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Quick Highlights from Sweetwater's GearFest

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Fort Wayne, IN (May 31, 2008) -- After a taxing seven and a half hour drive through the finest Illinois and Western Indiana had to show us, we arrived in Fort Wayne, Indiana for Sweetwater’s second running of GearFest. We really hoped the event would get to a better start than ours – after losing 1000 magazines; tolerating four hotel fire alarms; missing the final three minutes of the Eastern Conference Finals as the Direct TV signal went out; and enduring one severely pissed-off thunderstorm, we were hoping for a miracle. Not even the soul-drenched stylings of GearFest’s kickoff concert, Tower of Power, could raise our spirits.

Fortunately, on Saturday morning, the clouds cleared and dulcet tones of the electric guitar began rolling out of Sweetwater’s newly minted facility – GearFest ’08 was underway and it was good. A day of deeply discounted gear and hour-long workshops in Sweetwater’s spacious headquarters, it was more than enough to boost morale. To celebrate the changing of our luck, we thought we’d pass along a few highlights, along with links to videos from the event.

Getting Started
Legendary producer Bruce Swedien opened up the show with the keynote address, recounting his studio exploits with heavy hitters like Duke Ellington, Count Basie and Quincy Jones. One particular story that taught the importance of exploration: he was working with Count Basie and decided to record the trombone solo in a corner of the studio, without any direct mics. One of the studio owners showed up to see what was going on and grew furious when he saw Swedien’s plan. “You can’t record a musician off-mic like that,” the owner said. “It just isn’t done.” When Swedien insisted, the studio owner threatened to fire him if the stunt didn’t work. The band then recorded “Night Time is the Right Time,” and the trombone solo sounded fantastic. Ingenuity 1, Establishment 0. “It ended up making my career,” he recounted.


Koch had the audience in stitches with his Fender demos.
There was a bit of early morning humor to be had with the crowd of musicians. “I haven’t been up this early in ten years. This is not the hour that we make music in the studio,” he said. Also included were stories about recording Thriller (“How do you top Off the Wall?”) and stereo’s shaky beginnings (here’s a hint: studios hated it).

Major Manufacturers
Manufacturer gear demos were the norm, but some were more entertaining than others. Bart Walsh, billed in the schedule as David Lee Roth’s guitarist, gave a spirited demo for Gibson by playing a series of classic rock licks billed as “classic Gibson moments.” We identified riffs from STP, Pearl Jam, the Eagles, AC/DC, Led Zeppelin, Aerosmith, Guns N’ Roses, Ozzy and Metallica. A bit cheesy? Yes. Fun? Absolutely. He was playing a 2003 LP Standard stocked with Burstbucker Pros and signed by Les Paul himself, all through a POD 2.0. The closing argument? “Buy a Gibson guitar and chicks will dig you.” Sold.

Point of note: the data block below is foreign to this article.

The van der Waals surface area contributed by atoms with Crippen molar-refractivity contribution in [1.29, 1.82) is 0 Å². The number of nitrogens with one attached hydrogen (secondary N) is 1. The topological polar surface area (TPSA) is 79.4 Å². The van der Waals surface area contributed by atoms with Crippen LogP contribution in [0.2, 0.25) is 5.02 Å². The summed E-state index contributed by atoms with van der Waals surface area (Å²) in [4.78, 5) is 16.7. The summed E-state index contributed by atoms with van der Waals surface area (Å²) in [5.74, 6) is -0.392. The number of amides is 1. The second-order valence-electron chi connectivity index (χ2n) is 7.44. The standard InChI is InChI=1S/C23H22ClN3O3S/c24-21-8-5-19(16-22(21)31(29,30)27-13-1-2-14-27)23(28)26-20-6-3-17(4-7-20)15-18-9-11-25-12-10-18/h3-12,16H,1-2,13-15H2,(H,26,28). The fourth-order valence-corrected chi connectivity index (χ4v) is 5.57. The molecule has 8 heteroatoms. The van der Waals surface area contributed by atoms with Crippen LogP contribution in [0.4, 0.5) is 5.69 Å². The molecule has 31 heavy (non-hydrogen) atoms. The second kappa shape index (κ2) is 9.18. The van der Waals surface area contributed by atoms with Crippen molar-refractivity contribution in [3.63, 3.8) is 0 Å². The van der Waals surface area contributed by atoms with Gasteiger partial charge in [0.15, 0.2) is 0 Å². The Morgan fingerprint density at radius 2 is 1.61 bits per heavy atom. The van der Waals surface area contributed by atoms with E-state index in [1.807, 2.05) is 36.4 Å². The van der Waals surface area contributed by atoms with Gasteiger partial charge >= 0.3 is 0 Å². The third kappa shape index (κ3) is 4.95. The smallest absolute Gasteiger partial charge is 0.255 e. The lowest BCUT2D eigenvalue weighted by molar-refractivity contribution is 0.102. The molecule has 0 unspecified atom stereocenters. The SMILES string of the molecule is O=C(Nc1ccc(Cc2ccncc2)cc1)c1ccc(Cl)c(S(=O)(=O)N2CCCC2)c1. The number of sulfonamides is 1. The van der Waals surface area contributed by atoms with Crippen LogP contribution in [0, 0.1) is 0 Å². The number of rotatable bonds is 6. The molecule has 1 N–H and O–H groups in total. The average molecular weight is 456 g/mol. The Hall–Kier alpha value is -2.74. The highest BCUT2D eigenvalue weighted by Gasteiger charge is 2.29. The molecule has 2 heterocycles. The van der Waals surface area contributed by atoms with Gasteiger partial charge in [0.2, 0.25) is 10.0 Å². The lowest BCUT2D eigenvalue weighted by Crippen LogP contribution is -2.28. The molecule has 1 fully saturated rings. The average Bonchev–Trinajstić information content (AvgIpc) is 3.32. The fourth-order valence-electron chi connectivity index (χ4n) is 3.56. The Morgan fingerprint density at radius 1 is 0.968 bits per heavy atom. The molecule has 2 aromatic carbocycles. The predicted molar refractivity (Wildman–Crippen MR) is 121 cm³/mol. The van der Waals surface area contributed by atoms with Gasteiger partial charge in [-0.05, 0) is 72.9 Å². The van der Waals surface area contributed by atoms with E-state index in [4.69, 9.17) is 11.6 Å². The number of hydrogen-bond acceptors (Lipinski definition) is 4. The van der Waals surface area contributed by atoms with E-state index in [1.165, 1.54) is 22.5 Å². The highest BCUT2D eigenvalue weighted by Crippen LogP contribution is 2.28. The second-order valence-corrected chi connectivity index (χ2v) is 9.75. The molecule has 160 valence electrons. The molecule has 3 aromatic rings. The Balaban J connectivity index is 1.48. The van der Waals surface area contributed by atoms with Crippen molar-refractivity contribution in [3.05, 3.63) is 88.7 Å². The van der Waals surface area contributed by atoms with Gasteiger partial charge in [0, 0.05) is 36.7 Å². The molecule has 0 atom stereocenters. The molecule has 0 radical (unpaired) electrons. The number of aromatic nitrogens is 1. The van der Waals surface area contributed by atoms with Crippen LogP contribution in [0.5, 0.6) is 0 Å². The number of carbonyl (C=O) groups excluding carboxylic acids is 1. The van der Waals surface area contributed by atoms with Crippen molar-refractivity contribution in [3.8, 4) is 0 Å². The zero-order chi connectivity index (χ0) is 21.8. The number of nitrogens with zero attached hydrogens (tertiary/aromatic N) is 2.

Also entertaining was Fender’s afternoon demo, hosted by none other than Tele comedian Greg Koch. He showed off Fender’s new American Standard Tele, the VG Strat and the Super-Sonic amp, featuring a great blend of Vibralux clean and Bassman balls. He wowed the audience with some quick pickin’ on an off-the-rack Tele before taking everyone through the always impressive VG. If you haven’t played with it yet, do yourself a favor – from open tunings to convincing 12-string acoustics, it does it all without breaking a sweat.
Deal Central

The flea market was a draw for deal-seekers.
The flea market tent was a bustling place all day long, with dedicated tone freaks looking for sizable deals. There were some great buys to be had – we spotted a great playing, well loved Strat for $260, but weren’t able to get to the ATM in time. Also spotted were some MXL 2010s for $50 dollars, a BBE 882 Sonic Maximizer for $160 and a good-looking EH Small Stone for under $30 -- a nice way to get a taste if you haven''t yet.

Audiophile Paradise
The Pro Audio tent had a great breeze and lots of goodies for recording fans – we quickly lost count of the Cinema Displays and high-powered laptops on display. One of our favorite stops was at the Manley Labs booth, where the “TUBES RULE” stickers were handed out like candy at a parade. While they specialize primarily in super high-end, overbuilt studio gear like mic pres, their VOXBOX was of extra interest. Originally designed as a combo vocal processor, bassists quickly fell in love with its ability to produce the roundest, fattest tones around. If you’re not familiar with the company, check them out at manleylabs.com. And start saving your pennies – prices start at $4000.


Seymour Duncan and friends closed out the day with a jam session
Pickup Pioneer
Seymour Duncan was everywhere, and not just in the guitars. He gave an illuminating talk in the afternoon, detailing his upbringing in South New Jersey and his discovery of the instrument, including instructional books from Mel Bay himself. Among the names dropped in his talk were Roy Buchanan (who he sat in with at 15) and Jeff Beck (whom he created the JB for, before a little album called Blow by Blow). One of the best bits was related to his early learning of an essential technique: “My soldering iron was my mom’s butter knife heated over the gas stove,” he recalled. A great image, but the Premier Guitar legal team has instructed us to discourage readers from trying it. He also enjoyed an hour-long jam session in Sweetwater''s acoustically perfect Performance Theatre. Lots of blues, and at the apex of the jam we counted five guitars on stage, including help from Johnny Hiland and Greg Koch.

Here''s a list of our videos so far from GearFest:



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